Standard Bank forecasts:
• We retain our GDP growth forecast of 8.0% for FY2018/19, thereafter seeing growth slowing to 7.8% y/y in FY2019/20.
• We expect the C/A deficit to narrow to 6.8% of GDP in 2019.
• We see the USD/ETB trading at around 30.0 levels by the end of 2019.
GDP growth– economic rebalancing implies still slower growth
We retain our GDP growth forecast of 8.0% for FY2018/19, thereafter seeing growth slowing to 7.8% y/y in FY2019/20. The rebalancing within this economy will likely see GDP growth moderating over the coming years, relative to the average of the past 5-y, as reforms will take time to stimulate economic activity and increase output. However, GDP growth in FY2018/19 could still be slightly higher than the previous year thanks to base effects.
Balance of payments – exports still weak
We still expect the C/A deficit to widen to 6.8% of GDP in 2019 and thereafter narrow to 6.5% by Dec 20. A faster than expected drop in imports of goods in 2018 resulted in a lower C/A deficit of 6.3% in FY2017/18, lower than our 7.1% estimate. Exports of goods remained broadly unchanged in 2018. However, despite both fuel and cereal imports growing by 31.5% y/y and 38.5% y/y/ respectively during this period.
Monetary policy- hawkish bias to persist
We continue to expect the MPC to maintain a tighter policy stance in 2019, although they could look to ease liquidity conditions in H2:20. we still see headline inflation remaining sticky around double digits for the most part of 2019. Thereafter, in 2020 we see headline inflation averaging 4.7% y/y, which is why we suspect the MPC could be tempted to ease its policy stance to boost the economy.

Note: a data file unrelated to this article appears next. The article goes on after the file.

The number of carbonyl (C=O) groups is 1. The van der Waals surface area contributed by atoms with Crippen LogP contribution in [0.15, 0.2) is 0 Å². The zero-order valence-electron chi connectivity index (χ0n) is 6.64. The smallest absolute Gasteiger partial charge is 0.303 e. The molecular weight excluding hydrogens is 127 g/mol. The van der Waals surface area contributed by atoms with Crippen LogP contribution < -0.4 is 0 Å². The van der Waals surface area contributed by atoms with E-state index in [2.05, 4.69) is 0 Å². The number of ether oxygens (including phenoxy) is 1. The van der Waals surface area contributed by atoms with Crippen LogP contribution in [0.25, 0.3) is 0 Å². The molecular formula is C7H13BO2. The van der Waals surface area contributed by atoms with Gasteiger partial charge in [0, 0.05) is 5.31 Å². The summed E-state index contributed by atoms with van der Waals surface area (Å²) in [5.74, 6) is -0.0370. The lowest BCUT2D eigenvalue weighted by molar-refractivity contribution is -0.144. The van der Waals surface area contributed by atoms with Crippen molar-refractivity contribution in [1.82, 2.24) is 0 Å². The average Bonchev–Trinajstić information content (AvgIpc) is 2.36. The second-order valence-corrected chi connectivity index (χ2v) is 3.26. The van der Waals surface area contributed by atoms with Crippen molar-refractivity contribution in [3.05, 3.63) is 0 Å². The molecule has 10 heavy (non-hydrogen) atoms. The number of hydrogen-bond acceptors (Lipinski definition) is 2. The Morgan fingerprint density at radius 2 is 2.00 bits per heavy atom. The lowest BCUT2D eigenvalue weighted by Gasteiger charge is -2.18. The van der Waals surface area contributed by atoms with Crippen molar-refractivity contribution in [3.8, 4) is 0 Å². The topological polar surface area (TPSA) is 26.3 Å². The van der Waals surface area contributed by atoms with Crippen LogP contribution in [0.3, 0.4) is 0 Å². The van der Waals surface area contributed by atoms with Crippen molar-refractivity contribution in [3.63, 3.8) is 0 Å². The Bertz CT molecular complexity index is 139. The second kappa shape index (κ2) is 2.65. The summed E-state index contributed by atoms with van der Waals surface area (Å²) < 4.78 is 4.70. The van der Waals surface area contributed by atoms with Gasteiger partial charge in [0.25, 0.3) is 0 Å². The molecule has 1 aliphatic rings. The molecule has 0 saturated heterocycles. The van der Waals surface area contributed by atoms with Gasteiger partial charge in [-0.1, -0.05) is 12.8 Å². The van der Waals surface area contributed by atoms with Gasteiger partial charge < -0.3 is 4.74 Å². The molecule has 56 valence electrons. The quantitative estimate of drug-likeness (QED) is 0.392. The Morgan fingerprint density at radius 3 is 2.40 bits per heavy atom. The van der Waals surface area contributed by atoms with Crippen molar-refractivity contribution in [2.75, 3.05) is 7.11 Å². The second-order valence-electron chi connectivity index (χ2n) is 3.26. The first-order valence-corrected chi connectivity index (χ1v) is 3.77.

FX outlook – gradual weakness
We expect the USD/ETB to trade in a range between 29.5-30.0 by the end of 2019. Notably, the NBE never devalued the ETB by the customary 5.0% in 2018, perhaps due to the sharp devaluation that was already done towards the back end of 2017. The IMF continues to note with concern that the ETB remains overvalued on a real effective basis. Moreover, the fund surprisingly continues to promote the idea that a further devaluation could improve the competitiveness of exports. Pressure to devalue the ETB could arise again in 2020, if exports remain sluggish.
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